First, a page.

Monday, July 18, 2005

The dilemma of Mormonism

Disclaimer: I like Mormons. Collectively, they are probably some of the best people I know. My brother-in-law is Mormon. He is also a good husband and father with well educated, polite children whose prospects for worldly success are rather good. In the service, my second in command was a Mormon, a fine officer, and a gentleman. In college, my favorite professor was a Mormon (teaching anthropology at Notre Dame, no less). So don't get me wrong, I think Mormons are great people.

Having said that, they have one seriously weird religion.

At Relapsed Catholic, this morning, I picked up on a story of an Australian geneticist (who happens to be Mormon) in trouble with the LDS for publishing a book which outlines the genetic impossibility of the Mormon account of American Indians being descendents of the lost tribe of Israel.

Most Mormons are well educated. The familial and church discipline which are part of Mormon culture tends to result in worldly success and high educational standards in that community, and more especially among Mormons living outside Utah who (I suspect) feel the need to prove themselves "normal" while living among a large, secular population which views LDS beliefs and practices in a vague sense of disdain.

My point is this: most Mormons are smart enough to know that there is no way the book of Mormon can stand up to scientific, linguistic, historical, or even literary analysis. And yet they are willing to suspend their disbelief to remain in good standing with their church.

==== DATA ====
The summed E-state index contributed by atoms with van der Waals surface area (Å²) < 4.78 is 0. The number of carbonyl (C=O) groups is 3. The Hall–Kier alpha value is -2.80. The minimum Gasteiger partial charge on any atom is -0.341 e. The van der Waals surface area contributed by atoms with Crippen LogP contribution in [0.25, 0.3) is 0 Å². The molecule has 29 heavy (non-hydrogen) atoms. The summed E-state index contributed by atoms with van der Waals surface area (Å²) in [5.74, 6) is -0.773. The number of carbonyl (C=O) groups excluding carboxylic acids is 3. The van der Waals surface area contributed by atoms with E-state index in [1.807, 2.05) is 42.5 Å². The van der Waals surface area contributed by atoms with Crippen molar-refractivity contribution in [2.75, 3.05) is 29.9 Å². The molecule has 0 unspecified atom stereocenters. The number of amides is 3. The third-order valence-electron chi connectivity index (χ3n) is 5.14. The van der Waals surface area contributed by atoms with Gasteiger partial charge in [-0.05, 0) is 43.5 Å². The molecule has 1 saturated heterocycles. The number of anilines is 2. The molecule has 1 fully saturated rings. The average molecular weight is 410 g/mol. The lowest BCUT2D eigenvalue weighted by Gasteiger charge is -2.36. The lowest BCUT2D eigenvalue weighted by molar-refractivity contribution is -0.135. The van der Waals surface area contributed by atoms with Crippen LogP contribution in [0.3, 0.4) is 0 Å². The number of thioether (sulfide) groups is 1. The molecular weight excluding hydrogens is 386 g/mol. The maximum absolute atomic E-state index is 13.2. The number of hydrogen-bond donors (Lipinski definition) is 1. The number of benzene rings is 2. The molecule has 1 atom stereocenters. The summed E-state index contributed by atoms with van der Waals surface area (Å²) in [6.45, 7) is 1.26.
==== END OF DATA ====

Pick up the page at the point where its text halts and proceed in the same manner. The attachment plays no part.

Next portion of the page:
My theory is that most Mormons like the value set which promotes a wholesome family life, are willing to accept the theology of multiple deities (which makes a certain sort of sense, as long as you ignore the way it flatly contradicts everything in the Bible), and are willing to simply ignore the bogus salvation history.

I don't mean they contradict, argue against, or create scandal about their salvation history. They simply think about and talk about it as little as possible. That's the reason the Australian geneticist in the story above is getting the hammer dropped on him. He might have had the intellectual courage to say: "This belief can't be so." But he did not have the ability which most Mormons have developed of ignoring their temptation to pry into things and simply leave the topic alone.

This sounds dysfunctional, but it isn't. It is no more dysfunctional than teens who ignore the cursing of their peers or the idiosyncrasies of their siblings so they can be accepted in their group. It is no different from the laborer in the non-union shop who ignores the absence of collective bargaining because the pension plan he anticipates really is a good one. It's no different from the wife who ignores her husband's weekend withdrawal because he really does bust his hump all week long. These situations are all far from perfect, but they are tolerable and worth the reward.

To Mormons, the odd belief system and unbelievable salvation history are tolerable because they have a church home which puts families first and, with it's mission program, challenges every single LDS member right down to his toenails.

Catholics take note. The sex abuse scandal has been bad. If we want to participate in the recovery of our Church, we need to think about promoting the authentic, Christian family and challenging ourselves and each other to get out of our comfort zones-- to invest our egos in our Church.